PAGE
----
Although many teachers strictly forbid the use of Wikipedia as a source of information, the rest of us recognize it as (often) reliable enough to be part of a Works Cited page. (Please note, I said “part of.” Do not mistakingly translate “part of” as “the entire” Works Cited page.)
Copenhagen city planners have created wide bike lanes and timed traffic signals to favor bicycles over cars.¹ The city’s “go green” mission includes a bike share program for tourists and locals alike. To borrow a bicycle, however, you need to know that one is available, so the loaner bikes are given strong colors and distinctive design to make them stand out in a bike rack.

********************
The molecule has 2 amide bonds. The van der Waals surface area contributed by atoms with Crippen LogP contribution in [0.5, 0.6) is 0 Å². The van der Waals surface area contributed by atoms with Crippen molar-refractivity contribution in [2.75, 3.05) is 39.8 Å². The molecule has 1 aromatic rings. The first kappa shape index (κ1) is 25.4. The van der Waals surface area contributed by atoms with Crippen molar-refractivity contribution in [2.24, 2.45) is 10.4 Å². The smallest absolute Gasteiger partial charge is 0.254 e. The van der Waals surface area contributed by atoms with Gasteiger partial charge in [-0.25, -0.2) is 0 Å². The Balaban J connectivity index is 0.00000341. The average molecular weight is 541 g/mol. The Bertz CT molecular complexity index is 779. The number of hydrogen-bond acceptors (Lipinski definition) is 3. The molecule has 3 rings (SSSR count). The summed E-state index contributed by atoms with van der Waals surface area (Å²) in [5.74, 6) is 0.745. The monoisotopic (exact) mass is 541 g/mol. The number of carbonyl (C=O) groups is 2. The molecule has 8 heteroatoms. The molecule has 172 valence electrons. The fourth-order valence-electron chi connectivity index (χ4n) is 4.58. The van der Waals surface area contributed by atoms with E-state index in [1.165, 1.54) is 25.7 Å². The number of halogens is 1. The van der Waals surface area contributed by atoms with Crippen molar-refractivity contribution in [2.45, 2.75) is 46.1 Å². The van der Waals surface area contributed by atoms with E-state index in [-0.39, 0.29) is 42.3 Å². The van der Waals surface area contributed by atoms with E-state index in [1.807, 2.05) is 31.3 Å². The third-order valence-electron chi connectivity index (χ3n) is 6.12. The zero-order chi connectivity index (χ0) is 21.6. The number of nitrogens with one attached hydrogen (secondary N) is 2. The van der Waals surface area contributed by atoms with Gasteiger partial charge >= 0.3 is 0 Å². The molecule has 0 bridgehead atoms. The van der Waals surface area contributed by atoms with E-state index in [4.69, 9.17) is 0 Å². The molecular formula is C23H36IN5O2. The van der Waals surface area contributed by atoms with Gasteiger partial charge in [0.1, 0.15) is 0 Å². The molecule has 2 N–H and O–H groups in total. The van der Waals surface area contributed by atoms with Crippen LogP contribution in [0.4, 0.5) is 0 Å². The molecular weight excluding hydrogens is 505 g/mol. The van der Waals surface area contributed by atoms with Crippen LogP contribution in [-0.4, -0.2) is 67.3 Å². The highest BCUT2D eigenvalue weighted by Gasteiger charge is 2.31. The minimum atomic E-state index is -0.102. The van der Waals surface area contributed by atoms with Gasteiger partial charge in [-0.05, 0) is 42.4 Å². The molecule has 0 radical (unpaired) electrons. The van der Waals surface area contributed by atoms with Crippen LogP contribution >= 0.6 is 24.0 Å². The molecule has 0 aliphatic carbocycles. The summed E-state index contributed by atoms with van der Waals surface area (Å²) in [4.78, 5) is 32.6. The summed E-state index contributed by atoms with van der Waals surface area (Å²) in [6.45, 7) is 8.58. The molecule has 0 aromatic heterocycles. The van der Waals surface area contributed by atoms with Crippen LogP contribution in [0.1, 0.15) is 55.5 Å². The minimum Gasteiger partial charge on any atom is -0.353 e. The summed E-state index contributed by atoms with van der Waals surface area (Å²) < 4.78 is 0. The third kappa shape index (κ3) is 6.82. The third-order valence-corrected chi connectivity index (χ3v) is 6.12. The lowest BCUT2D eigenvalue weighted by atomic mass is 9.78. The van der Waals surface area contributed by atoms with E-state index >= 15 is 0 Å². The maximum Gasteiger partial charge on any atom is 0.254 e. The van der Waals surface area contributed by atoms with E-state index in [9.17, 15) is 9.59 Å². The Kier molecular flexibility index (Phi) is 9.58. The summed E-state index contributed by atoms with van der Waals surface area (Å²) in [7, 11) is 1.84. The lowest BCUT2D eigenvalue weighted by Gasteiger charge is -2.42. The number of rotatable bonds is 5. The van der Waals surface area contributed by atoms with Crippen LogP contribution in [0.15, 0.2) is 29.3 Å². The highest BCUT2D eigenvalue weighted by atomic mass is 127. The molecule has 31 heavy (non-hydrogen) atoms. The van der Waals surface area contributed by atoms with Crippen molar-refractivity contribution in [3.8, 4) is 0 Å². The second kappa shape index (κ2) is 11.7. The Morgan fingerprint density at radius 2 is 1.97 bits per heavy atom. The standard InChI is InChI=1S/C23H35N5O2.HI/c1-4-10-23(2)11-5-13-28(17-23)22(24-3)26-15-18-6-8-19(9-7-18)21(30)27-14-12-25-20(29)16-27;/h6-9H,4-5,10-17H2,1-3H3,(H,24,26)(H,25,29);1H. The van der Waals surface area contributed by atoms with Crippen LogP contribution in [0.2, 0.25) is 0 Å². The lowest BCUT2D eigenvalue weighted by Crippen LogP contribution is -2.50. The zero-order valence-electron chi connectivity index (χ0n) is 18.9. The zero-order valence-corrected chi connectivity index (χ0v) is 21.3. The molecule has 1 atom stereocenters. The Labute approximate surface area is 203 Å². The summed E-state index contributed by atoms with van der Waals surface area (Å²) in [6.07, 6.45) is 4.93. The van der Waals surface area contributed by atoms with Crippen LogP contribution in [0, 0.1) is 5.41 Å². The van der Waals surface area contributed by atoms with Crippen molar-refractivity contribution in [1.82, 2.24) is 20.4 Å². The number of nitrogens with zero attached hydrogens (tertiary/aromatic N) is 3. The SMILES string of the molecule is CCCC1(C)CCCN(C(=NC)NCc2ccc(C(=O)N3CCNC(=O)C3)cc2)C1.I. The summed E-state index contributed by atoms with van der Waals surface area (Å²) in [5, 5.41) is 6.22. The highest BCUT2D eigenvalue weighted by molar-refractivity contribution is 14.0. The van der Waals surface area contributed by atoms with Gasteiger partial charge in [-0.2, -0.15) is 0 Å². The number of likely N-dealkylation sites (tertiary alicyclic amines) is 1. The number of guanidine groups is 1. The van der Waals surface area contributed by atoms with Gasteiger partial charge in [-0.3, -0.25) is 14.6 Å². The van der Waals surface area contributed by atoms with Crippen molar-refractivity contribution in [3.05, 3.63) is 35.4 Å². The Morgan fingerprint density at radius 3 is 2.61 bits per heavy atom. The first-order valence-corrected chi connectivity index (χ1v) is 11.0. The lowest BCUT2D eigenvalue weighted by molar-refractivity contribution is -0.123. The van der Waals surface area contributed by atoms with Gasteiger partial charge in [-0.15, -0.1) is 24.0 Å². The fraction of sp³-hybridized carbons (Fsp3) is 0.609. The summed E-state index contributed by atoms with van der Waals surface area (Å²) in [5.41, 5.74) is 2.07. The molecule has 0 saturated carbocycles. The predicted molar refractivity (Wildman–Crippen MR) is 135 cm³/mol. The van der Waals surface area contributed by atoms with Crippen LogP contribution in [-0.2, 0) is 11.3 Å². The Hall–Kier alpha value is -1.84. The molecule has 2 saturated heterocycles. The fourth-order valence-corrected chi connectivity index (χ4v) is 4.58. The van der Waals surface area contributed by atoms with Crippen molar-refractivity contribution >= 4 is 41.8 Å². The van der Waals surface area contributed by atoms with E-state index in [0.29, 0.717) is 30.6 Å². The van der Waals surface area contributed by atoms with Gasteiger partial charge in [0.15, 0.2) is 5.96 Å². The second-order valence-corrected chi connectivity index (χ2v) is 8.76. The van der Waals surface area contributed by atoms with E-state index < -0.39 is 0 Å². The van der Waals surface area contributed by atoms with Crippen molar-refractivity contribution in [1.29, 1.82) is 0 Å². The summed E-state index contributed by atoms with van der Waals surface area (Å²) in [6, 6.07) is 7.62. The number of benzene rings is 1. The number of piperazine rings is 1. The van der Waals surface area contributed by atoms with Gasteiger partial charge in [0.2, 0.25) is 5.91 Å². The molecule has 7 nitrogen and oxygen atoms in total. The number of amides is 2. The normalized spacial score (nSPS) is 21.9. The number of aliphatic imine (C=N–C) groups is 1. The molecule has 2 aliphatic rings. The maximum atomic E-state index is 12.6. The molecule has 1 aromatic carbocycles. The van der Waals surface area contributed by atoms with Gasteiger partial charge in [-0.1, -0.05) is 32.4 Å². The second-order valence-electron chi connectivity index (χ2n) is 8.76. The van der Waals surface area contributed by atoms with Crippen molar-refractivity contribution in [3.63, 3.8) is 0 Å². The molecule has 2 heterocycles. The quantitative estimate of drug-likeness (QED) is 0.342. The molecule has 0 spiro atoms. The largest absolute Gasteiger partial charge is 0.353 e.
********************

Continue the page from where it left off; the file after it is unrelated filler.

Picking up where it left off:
You are reading this online, so access to information for apaper will be easy: any topic you chose is likely to receive thousands of hits in a search engine. How, though, do you find exactly the details you need? More importantly, how do you find the ones you don’t yet realize you need?
Google, which owns over 60% of search engine market share,¹ has earned its reputation as the go-to search site.